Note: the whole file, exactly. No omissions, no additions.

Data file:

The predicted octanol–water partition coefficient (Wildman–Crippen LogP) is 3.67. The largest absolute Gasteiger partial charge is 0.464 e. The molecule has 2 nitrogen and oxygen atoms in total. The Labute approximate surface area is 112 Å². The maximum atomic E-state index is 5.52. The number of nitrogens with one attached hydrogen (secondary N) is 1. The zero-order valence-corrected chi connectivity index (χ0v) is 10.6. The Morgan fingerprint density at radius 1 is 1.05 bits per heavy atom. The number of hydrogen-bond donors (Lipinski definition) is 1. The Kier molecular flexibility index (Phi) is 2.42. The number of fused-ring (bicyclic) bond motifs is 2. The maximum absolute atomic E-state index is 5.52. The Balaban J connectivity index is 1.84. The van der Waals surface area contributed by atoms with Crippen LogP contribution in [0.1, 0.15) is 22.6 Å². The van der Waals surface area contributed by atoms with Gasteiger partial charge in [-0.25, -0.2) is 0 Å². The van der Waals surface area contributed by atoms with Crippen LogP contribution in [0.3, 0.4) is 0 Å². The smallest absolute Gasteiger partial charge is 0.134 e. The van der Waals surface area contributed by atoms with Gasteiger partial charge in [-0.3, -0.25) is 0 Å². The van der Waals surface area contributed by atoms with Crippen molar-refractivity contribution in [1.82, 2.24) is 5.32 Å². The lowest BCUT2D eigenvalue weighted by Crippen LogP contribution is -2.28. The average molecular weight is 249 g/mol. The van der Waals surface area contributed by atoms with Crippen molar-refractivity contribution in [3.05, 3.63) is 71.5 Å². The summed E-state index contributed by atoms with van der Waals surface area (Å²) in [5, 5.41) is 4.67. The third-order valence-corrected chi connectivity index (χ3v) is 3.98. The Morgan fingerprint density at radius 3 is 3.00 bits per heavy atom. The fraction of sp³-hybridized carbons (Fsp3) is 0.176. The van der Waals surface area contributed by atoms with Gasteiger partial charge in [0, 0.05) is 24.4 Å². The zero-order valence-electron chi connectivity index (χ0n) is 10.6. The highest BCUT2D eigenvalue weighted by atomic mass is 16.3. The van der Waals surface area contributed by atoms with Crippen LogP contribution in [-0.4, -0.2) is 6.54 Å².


The predicted octanol–water partition coefficient (Wildman–Crippen LogP) is 3.67. The largest absolute Gasteiger partial charge is 0.464 e. The molecule has 2 nitrogen and oxygen atoms in total. The Labute approximate surface area is 112 Å². The maximum atomic E-state index is 5.52. The number of nitrogens with one attached hydrogen (secondary N) is 1. The zero-order valence-corrected chi connectivity index (χ0v) is 10.6. The Morgan fingerprint density at radius 1 is 1.05 bits per heavy atom. The number of hydrogen-bond donors (Lipinski definition) is 1. The Kier molecular flexibility index (Phi) is 2.42. The number of fused-ring (bicyclic) bond motifs is 2. The maximum absolute atomic E-state index is 5.52. The Balaban J connectivity index is 1.84. The van der Waals surface area contributed by atoms with Crippen LogP contribution in [0.1, 0.15) is 22.6 Å². The van der Waals surface area contributed by atoms with Gasteiger partial charge in [-0.25, -0.2) is 0 Å². The van der Waals surface area contributed by atoms with Crippen LogP contribution in [0.3, 0.4) is 0 Å². The smallest absolute Gasteiger partial charge is 0.134 e. The van der Waals surface area contributed by atoms with Gasteiger partial charge in [-0.3, -0.25) is 0 Å². The van der Waals surface area contributed by atoms with Crippen molar-refractivity contribution in [1.82, 2.24) is 5.32 Å². The lowest BCUT2D eigenvalue weighted by Crippen LogP contribution is -2.28. The average molecular weight is 249 g/mol. The van der Waals surface area contributed by atoms with Crippen molar-refractivity contribution in [3.05, 3.63) is 71.5 Å². The summed E-state index contributed by atoms with van der Waals surface area (Å²) in [5, 5.41) is 4.67. The third-order valence-corrected chi connectivity index (χ3v) is 3.98. The Morgan fingerprint density at radius 3 is 3.00 bits per heavy atom. The fraction of sp³-hybridized carbons (Fsp3) is 0.176. The van der Waals surface area contributed by atoms with Gasteiger partial charge in [0, 0.05) is 24.4 Å². The zero-order valence-electron chi connectivity index (χ0n) is 10.6. The highest BCUT2D eigenvalue weighted by atomic mass is 16.3. The van der Waals surface area contributed by atoms with Crippen LogP contribution in [-0.4, -0.2) is 6.54 Å².